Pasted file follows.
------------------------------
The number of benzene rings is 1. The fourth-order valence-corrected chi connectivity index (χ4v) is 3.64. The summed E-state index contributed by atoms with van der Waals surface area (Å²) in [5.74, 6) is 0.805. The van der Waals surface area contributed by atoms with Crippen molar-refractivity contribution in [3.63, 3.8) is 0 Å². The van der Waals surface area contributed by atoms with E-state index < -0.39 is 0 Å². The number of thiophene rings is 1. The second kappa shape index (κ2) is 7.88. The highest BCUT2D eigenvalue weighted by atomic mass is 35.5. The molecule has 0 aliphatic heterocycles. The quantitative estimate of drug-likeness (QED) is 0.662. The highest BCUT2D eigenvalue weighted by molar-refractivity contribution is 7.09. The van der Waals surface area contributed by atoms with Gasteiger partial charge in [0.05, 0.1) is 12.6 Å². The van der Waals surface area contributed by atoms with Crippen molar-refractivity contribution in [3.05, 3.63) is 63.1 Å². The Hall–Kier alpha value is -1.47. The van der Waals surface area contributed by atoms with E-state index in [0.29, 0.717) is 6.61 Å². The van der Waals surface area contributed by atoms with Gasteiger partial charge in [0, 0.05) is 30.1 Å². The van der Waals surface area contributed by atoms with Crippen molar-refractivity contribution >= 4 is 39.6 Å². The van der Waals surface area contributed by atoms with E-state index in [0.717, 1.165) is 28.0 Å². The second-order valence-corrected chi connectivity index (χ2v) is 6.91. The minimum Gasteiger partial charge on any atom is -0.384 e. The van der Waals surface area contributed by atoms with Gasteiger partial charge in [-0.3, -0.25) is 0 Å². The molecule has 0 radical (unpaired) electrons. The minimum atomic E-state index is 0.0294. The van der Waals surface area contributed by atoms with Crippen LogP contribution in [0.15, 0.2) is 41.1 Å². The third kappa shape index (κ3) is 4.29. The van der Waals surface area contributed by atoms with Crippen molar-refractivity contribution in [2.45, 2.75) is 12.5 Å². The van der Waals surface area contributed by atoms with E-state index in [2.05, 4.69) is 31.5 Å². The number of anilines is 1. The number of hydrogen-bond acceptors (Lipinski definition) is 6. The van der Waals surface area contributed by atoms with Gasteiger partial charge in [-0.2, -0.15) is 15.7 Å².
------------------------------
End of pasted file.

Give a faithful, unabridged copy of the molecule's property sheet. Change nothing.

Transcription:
The number of benzene rings is 1. The fourth-order valence-corrected chi connectivity index (χ4v) is 3.64. The summed E-state index contributed by atoms with van der Waals surface area (Å²) in [5.74, 6) is 0.805. The van der Waals surface area contributed by atoms with Crippen molar-refractivity contribution in [3.63, 3.8) is 0 Å². The van der Waals surface area contributed by atoms with E-state index < -0.39 is 0 Å². The number of thiophene rings is 1. The second kappa shape index (κ2) is 7.88. The highest BCUT2D eigenvalue weighted by atomic mass is 35.5. The molecule has 0 aliphatic heterocycles. The quantitative estimate of drug-likeness (QED) is 0.662. The highest BCUT2D eigenvalue weighted by molar-refractivity contribution is 7.09. The van der Waals surface area contributed by atoms with Gasteiger partial charge in [0.05, 0.1) is 12.6 Å². The van der Waals surface area contributed by atoms with Crippen molar-refractivity contribution in [3.05, 3.63) is 63.1 Å². The Hall–Kier alpha value is -1.47. The van der Waals surface area contributed by atoms with E-state index in [0.29, 0.717) is 6.61 Å². The van der Waals surface area contributed by atoms with Gasteiger partial charge in [0, 0.05) is 30.1 Å². The van der Waals surface area contributed by atoms with Crippen molar-refractivity contribution >= 4 is 39.6 Å². The van der Waals surface area contributed by atoms with E-state index in [0.717, 1.165) is 28.0 Å². The second-order valence-corrected chi connectivity index (χ2v) is 6.91. The minimum Gasteiger partial charge on any atom is -0.384 e. The van der Waals surface area contributed by atoms with Gasteiger partial charge in [-0.3, -0.25) is 0 Å². The molecule has 0 radical (unpaired) electrons. The minimum atomic E-state index is 0.0294. The van der Waals surface area contributed by atoms with Crippen LogP contribution in [0.15, 0.2) is 41.1 Å². The third kappa shape index (κ3) is 4.29. The van der Waals surface area contributed by atoms with Crippen molar-refractivity contribution in [2.45, 2.75) is 12.5 Å². The van der Waals surface area contributed by atoms with E-state index in [2.05, 4.69) is 31.5 Å². The number of anilines is 1. The number of hydrogen-bond acceptors (Lipinski definition) is 6. The van der Waals surface area contributed by atoms with Gasteiger partial charge in [-0.2, -0.15) is 15.7 Å².